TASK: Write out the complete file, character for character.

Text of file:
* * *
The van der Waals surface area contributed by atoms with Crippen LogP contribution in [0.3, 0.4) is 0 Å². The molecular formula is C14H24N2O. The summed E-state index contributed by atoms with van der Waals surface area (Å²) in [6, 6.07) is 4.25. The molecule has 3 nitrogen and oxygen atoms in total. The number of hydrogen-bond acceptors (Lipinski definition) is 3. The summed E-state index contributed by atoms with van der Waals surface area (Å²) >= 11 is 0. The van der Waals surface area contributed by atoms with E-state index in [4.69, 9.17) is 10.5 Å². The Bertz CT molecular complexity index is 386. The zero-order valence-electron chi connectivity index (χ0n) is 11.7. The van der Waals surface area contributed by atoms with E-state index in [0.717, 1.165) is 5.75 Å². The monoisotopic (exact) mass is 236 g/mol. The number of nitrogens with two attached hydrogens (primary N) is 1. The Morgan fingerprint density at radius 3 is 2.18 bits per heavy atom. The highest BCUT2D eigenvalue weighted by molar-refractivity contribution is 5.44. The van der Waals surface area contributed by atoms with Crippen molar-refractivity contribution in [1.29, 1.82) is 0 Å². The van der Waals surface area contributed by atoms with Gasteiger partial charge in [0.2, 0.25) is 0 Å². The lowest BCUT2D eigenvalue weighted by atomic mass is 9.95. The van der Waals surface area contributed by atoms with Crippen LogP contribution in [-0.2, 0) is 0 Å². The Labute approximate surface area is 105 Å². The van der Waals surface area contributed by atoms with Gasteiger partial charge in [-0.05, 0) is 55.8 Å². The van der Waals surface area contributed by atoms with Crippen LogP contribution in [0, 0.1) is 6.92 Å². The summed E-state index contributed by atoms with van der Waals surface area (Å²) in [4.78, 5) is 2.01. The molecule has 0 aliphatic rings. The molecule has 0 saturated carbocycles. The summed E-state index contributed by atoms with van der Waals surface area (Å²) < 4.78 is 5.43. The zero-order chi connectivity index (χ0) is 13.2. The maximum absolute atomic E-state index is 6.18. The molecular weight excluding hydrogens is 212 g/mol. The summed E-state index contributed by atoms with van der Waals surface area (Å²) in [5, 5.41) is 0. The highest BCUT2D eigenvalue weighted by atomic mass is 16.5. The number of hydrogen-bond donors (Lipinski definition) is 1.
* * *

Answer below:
The van der Waals surface area contributed by atoms with Crippen LogP contribution in [0.3, 0.4) is 0 Å². The molecular formula is C14H24N2O. The summed E-state index contributed by atoms with van der Waals surface area (Å²) in [6, 6.07) is 4.25. The molecule has 3 nitrogen and oxygen atoms in total. The number of hydrogen-bond acceptors (Lipinski definition) is 3. The summed E-state index contributed by atoms with van der Waals surface area (Å²) >= 11 is 0. The van der Waals surface area contributed by atoms with E-state index in [4.69, 9.17) is 10.5 Å². The Bertz CT molecular complexity index is 386. The zero-order valence-electron chi connectivity index (χ0n) is 11.7. The van der Waals surface area contributed by atoms with E-state index in [0.717, 1.165) is 5.75 Å². The monoisotopic (exact) mass is 236 g/mol. The number of nitrogens with two attached hydrogens (primary N) is 1. The Morgan fingerprint density at radius 3 is 2.18 bits per heavy atom. The highest BCUT2D eigenvalue weighted by molar-refractivity contribution is 5.44. The van der Waals surface area contributed by atoms with Crippen molar-refractivity contribution in [1.29, 1.82) is 0 Å². The van der Waals surface area contributed by atoms with Gasteiger partial charge in [0.2, 0.25) is 0 Å². The lowest BCUT2D eigenvalue weighted by atomic mass is 9.95. The van der Waals surface area contributed by atoms with Crippen LogP contribution in [-0.2, 0) is 0 Å². The Labute approximate surface area is 105 Å². The van der Waals surface area contributed by atoms with Gasteiger partial charge in [-0.05, 0) is 55.8 Å². The van der Waals surface area contributed by atoms with Crippen LogP contribution in [0, 0.1) is 6.92 Å². The summed E-state index contributed by atoms with van der Waals surface area (Å²) in [4.78, 5) is 2.01. The molecule has 0 aliphatic rings. The molecule has 0 saturated carbocycles. The summed E-state index contributed by atoms with van der Waals surface area (Å²) < 4.78 is 5.43. The zero-order chi connectivity index (χ0) is 13.2. The maximum absolute atomic E-state index is 6.18. The molecular weight excluding hydrogens is 212 g/mol. The summed E-state index contributed by atoms with van der Waals surface area (Å²) in [5, 5.41) is 0. The highest BCUT2D eigenvalue weighted by atomic mass is 16.5. The number of hydrogen-bond donors (Lipinski definition) is 1.